We introduce a semi-supervised method for building large, labeled datasets of faces by leveraging archival video.
Specifically, we have implemented a system for labeling 11 years worth of archival footage from a television show. We have compiled a dataset of 611,770 faces, orders of magnitude larger than existing collections. It includes variation in appearance due to age, weight gain, changes in hairstyles, and other factors difficult to observe in smaller-scale collections. Face recognition in an uncontrolled setting can be difficult.
We argue (and demonstrate) that there is much structure at varying timescales in the video data that make recognition much easier. At local time scales, one can use motion and tracking to group face images together – we may not know the identity, but we know a single label applies to all faces in a track. At medium time scales (say, within a scene), one can use appearance features such as hair and clothing to group tracks across shot boundaries. However, at longer timescales (say, across episodes), one can no longer use clothing as a cue. This suggests that one needs to carefully encode representations of appearance, depending on the timescale at which one intends to match.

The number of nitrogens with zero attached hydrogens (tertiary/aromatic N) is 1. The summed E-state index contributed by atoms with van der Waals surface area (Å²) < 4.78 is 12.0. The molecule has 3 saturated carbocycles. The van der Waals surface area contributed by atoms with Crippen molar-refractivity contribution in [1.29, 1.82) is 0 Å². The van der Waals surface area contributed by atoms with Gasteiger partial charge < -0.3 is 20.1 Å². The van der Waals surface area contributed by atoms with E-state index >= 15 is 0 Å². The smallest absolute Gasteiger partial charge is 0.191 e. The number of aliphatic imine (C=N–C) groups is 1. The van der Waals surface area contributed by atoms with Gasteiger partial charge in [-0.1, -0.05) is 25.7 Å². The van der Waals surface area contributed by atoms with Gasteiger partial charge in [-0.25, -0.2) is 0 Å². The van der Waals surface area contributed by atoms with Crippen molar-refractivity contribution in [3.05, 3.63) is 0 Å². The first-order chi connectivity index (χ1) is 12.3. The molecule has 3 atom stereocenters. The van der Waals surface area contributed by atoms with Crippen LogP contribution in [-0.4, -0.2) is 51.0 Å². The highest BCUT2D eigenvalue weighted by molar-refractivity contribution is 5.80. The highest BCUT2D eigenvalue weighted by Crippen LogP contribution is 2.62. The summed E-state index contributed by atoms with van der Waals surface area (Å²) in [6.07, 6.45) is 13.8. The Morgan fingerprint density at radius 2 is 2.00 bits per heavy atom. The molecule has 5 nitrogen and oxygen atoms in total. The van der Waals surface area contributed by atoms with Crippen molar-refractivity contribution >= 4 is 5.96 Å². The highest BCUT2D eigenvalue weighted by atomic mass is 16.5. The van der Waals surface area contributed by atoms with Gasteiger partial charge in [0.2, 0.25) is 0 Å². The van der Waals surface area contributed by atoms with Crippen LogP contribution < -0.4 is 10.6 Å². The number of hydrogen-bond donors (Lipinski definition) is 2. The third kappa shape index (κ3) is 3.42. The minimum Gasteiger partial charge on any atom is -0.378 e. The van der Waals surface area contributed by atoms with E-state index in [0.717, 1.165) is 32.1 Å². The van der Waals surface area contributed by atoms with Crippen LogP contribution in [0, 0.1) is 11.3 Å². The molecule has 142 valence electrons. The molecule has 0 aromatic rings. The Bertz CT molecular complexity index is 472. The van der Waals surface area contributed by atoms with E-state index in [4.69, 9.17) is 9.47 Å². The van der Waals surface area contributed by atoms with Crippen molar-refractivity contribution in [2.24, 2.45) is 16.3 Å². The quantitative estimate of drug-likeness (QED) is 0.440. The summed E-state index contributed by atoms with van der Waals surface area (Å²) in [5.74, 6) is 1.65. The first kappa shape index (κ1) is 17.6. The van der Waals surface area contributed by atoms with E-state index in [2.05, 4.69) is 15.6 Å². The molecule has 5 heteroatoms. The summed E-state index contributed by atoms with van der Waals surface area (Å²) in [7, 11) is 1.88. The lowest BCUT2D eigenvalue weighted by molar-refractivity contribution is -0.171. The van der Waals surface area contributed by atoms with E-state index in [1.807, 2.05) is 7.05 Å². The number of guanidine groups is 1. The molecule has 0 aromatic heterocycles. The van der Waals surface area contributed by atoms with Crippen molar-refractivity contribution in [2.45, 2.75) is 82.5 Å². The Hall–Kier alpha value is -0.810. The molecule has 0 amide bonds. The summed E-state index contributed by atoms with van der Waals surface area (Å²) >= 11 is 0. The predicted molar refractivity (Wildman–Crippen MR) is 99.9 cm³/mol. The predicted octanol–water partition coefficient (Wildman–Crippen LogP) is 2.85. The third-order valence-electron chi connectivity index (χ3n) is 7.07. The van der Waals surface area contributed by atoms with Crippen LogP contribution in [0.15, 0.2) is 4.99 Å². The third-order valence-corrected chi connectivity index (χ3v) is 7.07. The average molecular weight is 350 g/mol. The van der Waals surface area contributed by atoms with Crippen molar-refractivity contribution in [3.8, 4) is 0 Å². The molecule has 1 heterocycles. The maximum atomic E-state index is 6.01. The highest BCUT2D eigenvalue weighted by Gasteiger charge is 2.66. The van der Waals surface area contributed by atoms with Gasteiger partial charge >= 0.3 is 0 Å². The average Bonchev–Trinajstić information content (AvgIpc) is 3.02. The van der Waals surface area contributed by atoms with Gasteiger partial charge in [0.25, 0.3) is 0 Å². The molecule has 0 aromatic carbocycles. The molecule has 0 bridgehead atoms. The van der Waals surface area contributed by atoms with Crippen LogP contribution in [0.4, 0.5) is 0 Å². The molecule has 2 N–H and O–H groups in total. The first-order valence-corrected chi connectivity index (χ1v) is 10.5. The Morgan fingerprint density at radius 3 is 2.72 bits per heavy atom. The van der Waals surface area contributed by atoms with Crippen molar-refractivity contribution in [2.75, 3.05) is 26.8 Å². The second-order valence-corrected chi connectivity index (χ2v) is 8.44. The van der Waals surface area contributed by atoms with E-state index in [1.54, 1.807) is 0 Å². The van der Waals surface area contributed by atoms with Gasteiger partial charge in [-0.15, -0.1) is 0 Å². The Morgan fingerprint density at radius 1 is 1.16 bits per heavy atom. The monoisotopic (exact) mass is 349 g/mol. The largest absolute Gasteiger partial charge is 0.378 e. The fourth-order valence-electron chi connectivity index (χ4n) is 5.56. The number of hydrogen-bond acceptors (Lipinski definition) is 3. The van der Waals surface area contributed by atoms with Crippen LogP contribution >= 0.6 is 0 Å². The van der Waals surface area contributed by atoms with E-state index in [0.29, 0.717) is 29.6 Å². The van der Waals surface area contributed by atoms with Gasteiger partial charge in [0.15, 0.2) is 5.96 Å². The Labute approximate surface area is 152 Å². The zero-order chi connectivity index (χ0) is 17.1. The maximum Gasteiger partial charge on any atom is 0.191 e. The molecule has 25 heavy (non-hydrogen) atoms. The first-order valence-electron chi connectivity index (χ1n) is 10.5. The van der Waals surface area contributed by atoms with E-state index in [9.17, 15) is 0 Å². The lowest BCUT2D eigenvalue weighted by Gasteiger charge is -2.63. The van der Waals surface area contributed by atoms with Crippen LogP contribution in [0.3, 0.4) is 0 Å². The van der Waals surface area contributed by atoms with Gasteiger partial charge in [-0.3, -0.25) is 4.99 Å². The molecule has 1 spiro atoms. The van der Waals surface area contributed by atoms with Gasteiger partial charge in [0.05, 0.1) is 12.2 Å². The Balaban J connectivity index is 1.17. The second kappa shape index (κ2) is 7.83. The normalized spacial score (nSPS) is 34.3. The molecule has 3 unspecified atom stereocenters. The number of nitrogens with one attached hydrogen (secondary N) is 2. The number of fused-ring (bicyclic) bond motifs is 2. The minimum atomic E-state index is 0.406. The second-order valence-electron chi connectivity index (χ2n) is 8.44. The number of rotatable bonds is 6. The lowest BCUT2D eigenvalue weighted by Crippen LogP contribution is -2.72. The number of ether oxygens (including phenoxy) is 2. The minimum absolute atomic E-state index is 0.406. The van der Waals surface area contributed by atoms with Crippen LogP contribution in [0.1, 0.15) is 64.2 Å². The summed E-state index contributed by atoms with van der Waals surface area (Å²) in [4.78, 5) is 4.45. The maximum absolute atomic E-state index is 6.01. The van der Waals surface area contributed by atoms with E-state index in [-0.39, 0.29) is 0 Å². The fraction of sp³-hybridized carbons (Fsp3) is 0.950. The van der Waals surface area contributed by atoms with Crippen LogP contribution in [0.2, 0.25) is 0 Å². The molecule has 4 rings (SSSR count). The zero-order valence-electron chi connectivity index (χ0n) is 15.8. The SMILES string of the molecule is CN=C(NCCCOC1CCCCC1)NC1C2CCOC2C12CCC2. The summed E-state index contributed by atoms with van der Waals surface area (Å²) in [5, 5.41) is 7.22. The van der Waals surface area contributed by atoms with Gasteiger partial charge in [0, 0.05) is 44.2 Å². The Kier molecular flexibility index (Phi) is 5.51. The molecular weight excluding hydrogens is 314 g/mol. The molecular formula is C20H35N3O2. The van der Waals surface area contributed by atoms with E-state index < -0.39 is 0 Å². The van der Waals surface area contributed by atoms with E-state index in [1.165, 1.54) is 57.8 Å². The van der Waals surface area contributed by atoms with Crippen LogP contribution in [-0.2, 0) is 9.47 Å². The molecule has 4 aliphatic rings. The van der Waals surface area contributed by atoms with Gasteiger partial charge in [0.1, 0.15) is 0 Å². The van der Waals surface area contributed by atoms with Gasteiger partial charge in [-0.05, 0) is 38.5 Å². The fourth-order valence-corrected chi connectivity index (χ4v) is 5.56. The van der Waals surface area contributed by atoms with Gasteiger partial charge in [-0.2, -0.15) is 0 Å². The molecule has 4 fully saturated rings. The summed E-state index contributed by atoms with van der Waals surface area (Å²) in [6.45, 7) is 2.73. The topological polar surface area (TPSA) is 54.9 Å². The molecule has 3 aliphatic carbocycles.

We assemble our final dataset by classifying groups of tracks in a nearest-neighbors framework. We use a face library obtained by labeling track clusters in a reference episode. We show that this classification is significantly easier when exploiting the hierarchical structure naturally present in the video sequences.
From a data-collection point of view, tracking is vital because it adds non-frontal poses to our face collection. This is important because we know of no other method for collecting images of non-frontal faces “in the wild”.